Thursday, April 3, 2008

Jerry Seinfeld May Be Funny, But His Roll Over Accident Is Not ~ Legal Pub

Jerry Seinfeld is funny. He is rich. He is also darn lucky. Jerry was driving his 1967 Fiat BTM Saturday evening when his brakes failed. Seinfeld told the police that his emergency brake also failed. Seinfeld had to swerve to keep his car from entering an intersection. When he swerved, his car flipped over a few yards from the high way. Police say that the comedian's quick reactions "probably avoided a very serious accident."

Seinfeld, 53, lives in East Hampton. He did not require medical attention. According to his wife Jessica he seemed like he was in shock. But through out it all, Seinfeld kept his sense of humor and told the Post, "Because I know there are kids out there, I want to make sure they all know that driving without braking is not something I recommend, unless you have professional clown training or a comedy background, as I do... It is not something I plan to make a habit of."

Accidents are nothing new to the legal profession. Fact is, accidents are as common in our profession as bad jokes are to stand up comics. Neither one typically generates laughs. Seinfeld was lucky this time. In the future, he better spend some of his money and make sure his automobile collection is all in good working order before he puts the public and himself in danger.

Taking responsibility for one's own actions and omissions needs to become a more common theme not only among the rich and famous but among all people.
For a link to a vehicle roll over study, go here: LINK.


blond bombshell said...

I could see Kramer losing control of his auto and actually steering onto the high way and dodging cars.

Funny on the screen but not in real life...


Anonymous said...

How could this possibly be Mr. Seinfeld's fault. His brakes failed. Not like it was anything he did wrong, you dumb *ss!


Legal Pub said...

Bob, by your fine prose, I assume you are a plaintiff attorney by trade. Congratulations on such a fine argument. But did it ever occur to you that perhaps an owner of a vehicle has an obligation to make sure that his car is in good mechanical condition before he puts the vehicle on our roadways?

Is it any more excusable that it is an antique? To me, the older it is the more careful he should be to make sure it is working properly.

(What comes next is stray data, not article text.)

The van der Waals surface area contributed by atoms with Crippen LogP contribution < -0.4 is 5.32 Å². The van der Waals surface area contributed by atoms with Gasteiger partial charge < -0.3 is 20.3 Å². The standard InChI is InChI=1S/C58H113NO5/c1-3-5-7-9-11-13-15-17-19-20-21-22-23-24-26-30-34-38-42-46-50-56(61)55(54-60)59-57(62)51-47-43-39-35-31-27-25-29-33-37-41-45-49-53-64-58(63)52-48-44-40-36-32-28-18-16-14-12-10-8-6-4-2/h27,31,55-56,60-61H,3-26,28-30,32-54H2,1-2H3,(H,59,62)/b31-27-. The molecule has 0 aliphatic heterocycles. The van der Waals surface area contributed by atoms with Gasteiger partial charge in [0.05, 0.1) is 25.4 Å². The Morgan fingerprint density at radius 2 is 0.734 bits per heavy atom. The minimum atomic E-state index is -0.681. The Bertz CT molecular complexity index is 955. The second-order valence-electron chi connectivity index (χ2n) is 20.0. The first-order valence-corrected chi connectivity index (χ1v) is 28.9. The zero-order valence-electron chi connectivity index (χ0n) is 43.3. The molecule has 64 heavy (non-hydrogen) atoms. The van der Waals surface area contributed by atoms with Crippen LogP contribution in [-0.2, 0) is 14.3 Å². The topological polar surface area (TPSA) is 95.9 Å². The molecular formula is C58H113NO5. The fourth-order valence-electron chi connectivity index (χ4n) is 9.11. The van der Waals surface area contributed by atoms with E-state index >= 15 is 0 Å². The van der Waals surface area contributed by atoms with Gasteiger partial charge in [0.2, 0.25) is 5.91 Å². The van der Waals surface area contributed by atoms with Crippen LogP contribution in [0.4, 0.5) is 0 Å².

jill said...

Responsibility for our own actions. Now that is an idea that some parents forgot to teach their children who are now excuse making adults.


Anonymous said...

Seinfeld just laughed this one off.


Anonymous said...

Thanks for the linkage!

Secrets said...

Bob you seem to be taking this accident very personally. You must be Jerrys "dumb *ss" mechanic.

Ms Calabaza said...

Bob, by your fine prose, I assume you are a plaintiff attorney by trade.


Anonymous said...

Mr. Seinfeld will not approve of you making fun of me. Legal Pub, I don't just do plaintiff work. Secret, I am not mechanically inclined. Ms. C, I don't care if you think it is funny, it is not.

Mr. Seinfeld had no fault for this accident and any suggestion to the contrary must have a hidden agenda.


Legal Pub said...

Bob, let me make my hidden agenda very clear. Everyone, including you or any one else who drives, needs to take some responsibility for their own actions. Is the agenda clear enough for your myopic eyes?

You are "not mechanically inclined"? Now I bet that comes as a real surprise to most readers. I would have figured you for the "rugged, tough, self sufficient type." Perhaps your mom will let you take a class at the local community college to expand your skill set.

As for Ms. C. and Secret, their comments are funny. If you can't find the humor in their comments, perhaps the local optometrist can add another inch or two on your lenses.

In sum, my bet is even Jerry Seinfeld knows that he needs to make sure his older cars are kept in good mechanical condition before he takes them for a spin.

Anonymous said...

YOu go L.P.


Anonymous said...

You a Pansy, Bob?

Anonymous said...

We know Bob is a little more than "light in the loafers."